Allow me to point out the obvious: to save seeds you first have to remove them from whatever vegetable, fruit, flower or herb you want to save. But how you effectively and efficiently remove seed isn’t always obvious. Or easy. Sometimes you have to get a bit creative. Eggplant is a perfect example.
Removing seed from eggplant is not an easy thing to do by hand, not like peppers or tomatoes. The seeds are tiny and imbedded in the thick flesh. Could you do it manually? Sure. Is a mechanical process better for efficiency and sanity? Oh yes. As long as it doesn’t damage the seed in the process.
This is the key consideration when harvesting any type of seed. You just have to pay attention when getting creative.
Seeds can be incredibly durable when mature. This is actually one way we tell the difference between mature and immature seeds with eggplants. Mature eggplant seed is rock hard when pinched between two fingernails; immature seed is soft, dents easily, and often pops like a little zit.
But mature dry beans are incredibly durable, too. And it required a bit of trial and error to keep them from getting cracked and damaged when threshing with the wood chipper. (Yup, threshing with a wood chipper.) One batch of Orcas went through beautifully. But the next batch of the very same bean got beat up really bad; we had to adjust the chipper in terms of speed and time-in-the-flails to minimize the damage.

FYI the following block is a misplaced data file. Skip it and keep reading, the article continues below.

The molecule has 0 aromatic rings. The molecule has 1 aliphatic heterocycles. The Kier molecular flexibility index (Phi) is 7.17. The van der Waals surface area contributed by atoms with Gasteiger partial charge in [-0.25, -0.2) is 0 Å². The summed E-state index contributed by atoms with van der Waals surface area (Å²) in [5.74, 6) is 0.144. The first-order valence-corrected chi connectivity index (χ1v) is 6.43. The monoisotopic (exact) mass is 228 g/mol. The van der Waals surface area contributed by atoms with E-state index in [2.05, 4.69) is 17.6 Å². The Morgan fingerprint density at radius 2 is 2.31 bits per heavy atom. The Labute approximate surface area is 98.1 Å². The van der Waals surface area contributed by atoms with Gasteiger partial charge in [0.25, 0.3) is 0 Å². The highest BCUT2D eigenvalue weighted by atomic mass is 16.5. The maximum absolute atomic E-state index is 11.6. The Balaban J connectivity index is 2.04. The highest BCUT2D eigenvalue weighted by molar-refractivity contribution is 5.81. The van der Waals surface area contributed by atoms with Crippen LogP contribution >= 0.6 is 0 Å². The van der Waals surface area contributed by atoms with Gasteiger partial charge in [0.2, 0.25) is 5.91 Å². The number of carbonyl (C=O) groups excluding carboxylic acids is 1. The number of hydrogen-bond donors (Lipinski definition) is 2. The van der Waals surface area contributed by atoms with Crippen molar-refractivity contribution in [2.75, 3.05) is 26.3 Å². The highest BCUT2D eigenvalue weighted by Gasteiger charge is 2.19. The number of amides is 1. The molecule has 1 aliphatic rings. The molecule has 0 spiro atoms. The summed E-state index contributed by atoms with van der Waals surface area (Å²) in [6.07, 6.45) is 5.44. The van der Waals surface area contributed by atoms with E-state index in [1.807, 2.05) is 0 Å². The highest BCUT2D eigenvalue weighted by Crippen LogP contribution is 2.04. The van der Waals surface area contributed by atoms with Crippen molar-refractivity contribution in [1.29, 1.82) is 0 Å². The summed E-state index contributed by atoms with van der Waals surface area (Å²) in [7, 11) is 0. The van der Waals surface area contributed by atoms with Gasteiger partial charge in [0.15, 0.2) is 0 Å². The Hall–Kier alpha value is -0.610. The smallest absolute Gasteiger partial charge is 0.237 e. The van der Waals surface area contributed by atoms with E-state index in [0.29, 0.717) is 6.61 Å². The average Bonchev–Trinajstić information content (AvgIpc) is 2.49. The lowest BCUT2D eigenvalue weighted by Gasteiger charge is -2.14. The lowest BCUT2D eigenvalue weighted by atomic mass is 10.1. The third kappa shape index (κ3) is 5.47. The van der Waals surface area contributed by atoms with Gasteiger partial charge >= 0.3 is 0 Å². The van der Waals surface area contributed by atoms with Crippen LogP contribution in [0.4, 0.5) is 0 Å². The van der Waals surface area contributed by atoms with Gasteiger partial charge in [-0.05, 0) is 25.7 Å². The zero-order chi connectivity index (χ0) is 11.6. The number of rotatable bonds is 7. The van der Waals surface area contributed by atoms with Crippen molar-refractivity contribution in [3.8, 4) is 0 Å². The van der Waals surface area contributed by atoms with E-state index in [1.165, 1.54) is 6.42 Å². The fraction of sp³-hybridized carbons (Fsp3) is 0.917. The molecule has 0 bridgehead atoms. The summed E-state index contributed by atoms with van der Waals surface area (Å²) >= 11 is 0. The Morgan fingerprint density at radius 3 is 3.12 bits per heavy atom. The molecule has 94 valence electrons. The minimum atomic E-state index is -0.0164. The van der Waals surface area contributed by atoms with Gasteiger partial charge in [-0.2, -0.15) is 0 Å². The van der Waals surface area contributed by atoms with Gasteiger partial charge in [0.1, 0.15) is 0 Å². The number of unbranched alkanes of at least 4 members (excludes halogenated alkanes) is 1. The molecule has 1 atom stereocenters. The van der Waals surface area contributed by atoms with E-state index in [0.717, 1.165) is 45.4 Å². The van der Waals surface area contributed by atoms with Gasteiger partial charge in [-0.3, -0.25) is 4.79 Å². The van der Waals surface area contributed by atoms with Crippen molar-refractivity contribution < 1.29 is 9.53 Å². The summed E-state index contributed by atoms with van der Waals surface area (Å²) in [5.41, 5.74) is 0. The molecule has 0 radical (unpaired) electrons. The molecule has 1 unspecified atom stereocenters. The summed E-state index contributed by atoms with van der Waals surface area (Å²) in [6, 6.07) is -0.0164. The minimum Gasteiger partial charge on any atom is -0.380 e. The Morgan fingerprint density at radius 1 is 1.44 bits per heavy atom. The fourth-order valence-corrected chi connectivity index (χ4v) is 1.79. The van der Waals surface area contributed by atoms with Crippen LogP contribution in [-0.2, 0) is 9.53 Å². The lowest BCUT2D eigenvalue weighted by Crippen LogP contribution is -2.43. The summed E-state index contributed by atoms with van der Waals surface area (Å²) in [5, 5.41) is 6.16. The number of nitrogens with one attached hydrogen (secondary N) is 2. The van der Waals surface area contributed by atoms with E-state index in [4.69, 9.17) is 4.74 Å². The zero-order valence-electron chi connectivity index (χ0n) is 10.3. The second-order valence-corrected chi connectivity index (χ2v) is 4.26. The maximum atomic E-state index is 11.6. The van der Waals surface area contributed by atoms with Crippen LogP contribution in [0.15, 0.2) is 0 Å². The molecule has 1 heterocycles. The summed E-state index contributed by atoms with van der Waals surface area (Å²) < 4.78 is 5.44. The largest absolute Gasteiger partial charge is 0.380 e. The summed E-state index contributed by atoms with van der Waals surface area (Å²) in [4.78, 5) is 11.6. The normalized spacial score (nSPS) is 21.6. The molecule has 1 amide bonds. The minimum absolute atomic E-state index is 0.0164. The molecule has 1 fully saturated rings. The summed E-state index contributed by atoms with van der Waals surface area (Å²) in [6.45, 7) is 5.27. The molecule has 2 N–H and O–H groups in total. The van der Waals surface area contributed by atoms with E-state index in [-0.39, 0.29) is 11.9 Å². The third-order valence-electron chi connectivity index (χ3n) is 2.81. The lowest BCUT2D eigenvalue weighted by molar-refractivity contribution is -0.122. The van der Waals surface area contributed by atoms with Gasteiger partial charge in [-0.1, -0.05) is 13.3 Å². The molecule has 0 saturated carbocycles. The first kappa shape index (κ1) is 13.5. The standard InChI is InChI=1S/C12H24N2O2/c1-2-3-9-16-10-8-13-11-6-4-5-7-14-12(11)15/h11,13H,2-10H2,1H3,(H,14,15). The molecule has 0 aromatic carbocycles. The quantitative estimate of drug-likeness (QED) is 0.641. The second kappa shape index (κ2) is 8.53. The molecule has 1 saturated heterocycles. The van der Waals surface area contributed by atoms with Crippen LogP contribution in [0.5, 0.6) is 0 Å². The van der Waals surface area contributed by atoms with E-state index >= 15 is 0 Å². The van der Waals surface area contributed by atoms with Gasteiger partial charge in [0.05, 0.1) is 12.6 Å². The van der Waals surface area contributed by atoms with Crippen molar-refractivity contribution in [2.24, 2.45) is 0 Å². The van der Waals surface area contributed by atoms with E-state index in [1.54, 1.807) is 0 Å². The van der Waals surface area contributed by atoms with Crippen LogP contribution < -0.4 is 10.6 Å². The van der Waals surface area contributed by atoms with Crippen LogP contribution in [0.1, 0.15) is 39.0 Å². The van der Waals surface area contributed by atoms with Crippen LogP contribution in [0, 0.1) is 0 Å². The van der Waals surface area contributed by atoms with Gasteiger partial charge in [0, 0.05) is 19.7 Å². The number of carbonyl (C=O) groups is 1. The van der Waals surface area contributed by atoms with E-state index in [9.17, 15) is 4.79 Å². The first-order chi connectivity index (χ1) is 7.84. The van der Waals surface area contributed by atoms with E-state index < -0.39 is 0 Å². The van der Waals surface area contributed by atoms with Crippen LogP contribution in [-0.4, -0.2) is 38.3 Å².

Our solution for getting the seed out of the eggplants was a little hand-cranked food mill. Absolutely nothing fancy. And absolutely nothing originally designed for harvesting seeds. It took a fair bit of jiggering to figure out the best way to use the thing but once we had a system down, it made short work of the eggplant. No damage at all to the seeds. The resulting heap of eggplant pulp was dumped in a bucket of water, letting the mature seed sink and pouring off the rest. Just like with peppers and tomatoes.
The hand-cranked food mill is one of many creative solutions we’ve used to efficiently extract seed. And just one more example of the cool stuff we get to do on a small seed farm.
Matt Kelly currently works with Fruition Seeds helping to sow, grow, harvest, pack and sell seed that is open pollinated, organically grown, and regionally adapted. He is a writer living in the Finger Lakes of New York, slowly turning his home into a self-sufficient, food-independent, backwoods place of his own. He writes regularly at Boonie Adjacent.
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